Question of the Week
Answer: I am pleased to provide you with information on non-chemical pasture weed control.
Ecological Weed Management in Pastures
It is important to remember that in agriculture we are dealing with a very complex biological system that operates in a particular ecological balance. Each region of the country, indeed each watershed and field might behave in very different ways because of differences in soil type and depth, indigenous plant cover, cropping systems, temperature, and water availability, not to mention field cropping history. By developing a cropping system or perennial pasture that utilizes nature’s own defenses and achieves ecological balance, a sustainable, pest-limited crop can be grown.
Do You Really Have a Weed Problem? In a highly complex, biologically diverse pasture, the very concept of weed infestation looses meaning. Many plants that are considered pasture weeds are highly palatable and nutritious during the vegetative stage. Take, for instance, dandelion and plantain. Both are numerous in many pastures, and producers can spend thousands of dollars spraying them with 2,4-D to try to kill them. They are, however, valuable plants that occupy different root zones, and so deliver nutrients from different soil depths. They are also very nutritious and palatable when young. These and many other “weeds” can be a valuable contribution to sustainable pastures. Even our so-called “noxious weeds” like knapweed and kochia can be grazed by sheep, goats, or cattle if just a little management oversight is applied. Weeds are basically a result of soil disturbance and human interference in nature, and if you think about it, without crop production, there would be no weeds. Weeds are merely plants that occupy space that humans do not want them to occupy. And we have many very good reasons for not wanting them to occupy certain spaces. In agriculture we have become very accustomed to applying pesticides to fields in order to eliminate unwanted plants and establish a favorable environment for the kinds of plants we choose to be there. But if we can look at our crop production and pasture systems as just that, “systems,” and begin to understand how plants and animals and humans interact on a given landscape, weeds will become much less of a problem. By managing croplands and pastures according to nature's principles we can significantly reduce weed problems.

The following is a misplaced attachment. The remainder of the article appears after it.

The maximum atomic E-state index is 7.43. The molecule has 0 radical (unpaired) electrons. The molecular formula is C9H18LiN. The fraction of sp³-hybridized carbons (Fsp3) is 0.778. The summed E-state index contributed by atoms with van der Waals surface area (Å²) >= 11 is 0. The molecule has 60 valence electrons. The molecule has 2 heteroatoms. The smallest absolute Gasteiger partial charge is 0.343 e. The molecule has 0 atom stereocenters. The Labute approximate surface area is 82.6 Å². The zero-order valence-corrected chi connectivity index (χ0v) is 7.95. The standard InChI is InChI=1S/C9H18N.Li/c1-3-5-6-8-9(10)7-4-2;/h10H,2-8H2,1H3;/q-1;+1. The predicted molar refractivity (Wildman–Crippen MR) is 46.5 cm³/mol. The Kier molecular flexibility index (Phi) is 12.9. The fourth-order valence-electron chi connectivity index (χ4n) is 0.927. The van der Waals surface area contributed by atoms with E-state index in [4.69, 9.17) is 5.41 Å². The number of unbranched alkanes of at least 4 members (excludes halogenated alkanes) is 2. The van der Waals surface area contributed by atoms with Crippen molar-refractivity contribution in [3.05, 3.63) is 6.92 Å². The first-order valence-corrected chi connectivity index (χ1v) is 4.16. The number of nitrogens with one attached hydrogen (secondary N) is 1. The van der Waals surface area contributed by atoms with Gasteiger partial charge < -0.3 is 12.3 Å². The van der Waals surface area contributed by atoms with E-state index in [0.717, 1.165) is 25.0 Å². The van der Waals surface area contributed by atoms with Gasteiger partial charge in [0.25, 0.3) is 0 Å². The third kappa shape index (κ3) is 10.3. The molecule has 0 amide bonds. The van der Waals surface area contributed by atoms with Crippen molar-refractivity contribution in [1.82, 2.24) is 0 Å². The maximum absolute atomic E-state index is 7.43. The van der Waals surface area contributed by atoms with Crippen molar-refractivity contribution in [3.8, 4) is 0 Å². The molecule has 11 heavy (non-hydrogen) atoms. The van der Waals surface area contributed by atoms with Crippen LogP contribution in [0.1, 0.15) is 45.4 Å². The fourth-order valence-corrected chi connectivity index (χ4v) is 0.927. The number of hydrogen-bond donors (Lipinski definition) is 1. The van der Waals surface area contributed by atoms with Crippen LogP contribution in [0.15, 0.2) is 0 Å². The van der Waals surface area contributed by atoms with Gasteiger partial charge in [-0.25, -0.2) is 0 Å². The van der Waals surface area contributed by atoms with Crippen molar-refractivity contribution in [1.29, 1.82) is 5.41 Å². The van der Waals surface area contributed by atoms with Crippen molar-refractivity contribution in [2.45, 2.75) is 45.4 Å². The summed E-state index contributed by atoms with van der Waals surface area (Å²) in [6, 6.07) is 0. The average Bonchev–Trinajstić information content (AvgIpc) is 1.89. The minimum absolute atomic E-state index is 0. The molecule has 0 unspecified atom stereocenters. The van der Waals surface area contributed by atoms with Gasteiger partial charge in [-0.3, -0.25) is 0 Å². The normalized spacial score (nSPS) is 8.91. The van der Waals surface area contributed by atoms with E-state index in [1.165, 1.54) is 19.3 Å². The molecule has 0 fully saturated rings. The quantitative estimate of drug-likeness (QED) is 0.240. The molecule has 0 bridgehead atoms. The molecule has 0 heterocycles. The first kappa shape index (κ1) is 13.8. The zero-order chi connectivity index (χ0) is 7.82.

How Weeds Get Started? Weeds enter an ecosystem only if they have been invited. In fact, many high producing pastures would succumb to weed infestations if management declined due to the presence of millions of seeds lying there, just waiting for the opportune moment to germinate and grow. A pasture that is managed to have high plant diversity, to remain vegetative for most of the growing season, and allowed adequate time for regrowth from a grazing event is better prepared to fight off germinating weed seeds. Even our most invasive species, when a seedling, cannot compete with the substantial, highly developed root system of a mature, leafy grass plant.
Techniques for Dealing with Problem Weeds in Pastures. Keeping weeds out of a pasture is much easier than trying to get rid of a bad infestation. Some management practices to consider for keeping pastures weed-free include:
• Terminate Low Producing, Weedy Fields
• Rotate Perennial Pastures with Annuals
• Integrate a High Density Rotational Grazing System
• Multi-Species Grazing
The afore-mentioned methods, used singly or in combination, can easily be incorporated into a pasture management system, setting up a situation in which weeds find it hard to get ground. When pasture stands such as alfalfa get too old, they often begin to decline and allow other plants to take over. Many times the grass component of the field will increase as alfalfa decreases, but in instances of low fertility or drought, annual weeds can take advantage of the open niche and become established. Terminating and reseeding the fields is sometimes then recommended. For some pastures that are terminated, you might consider planting them to winter wheat, or oats and winter peas for a season. These are in themselves valuable forage crops, and they help to break pest cycles while building soil all the while.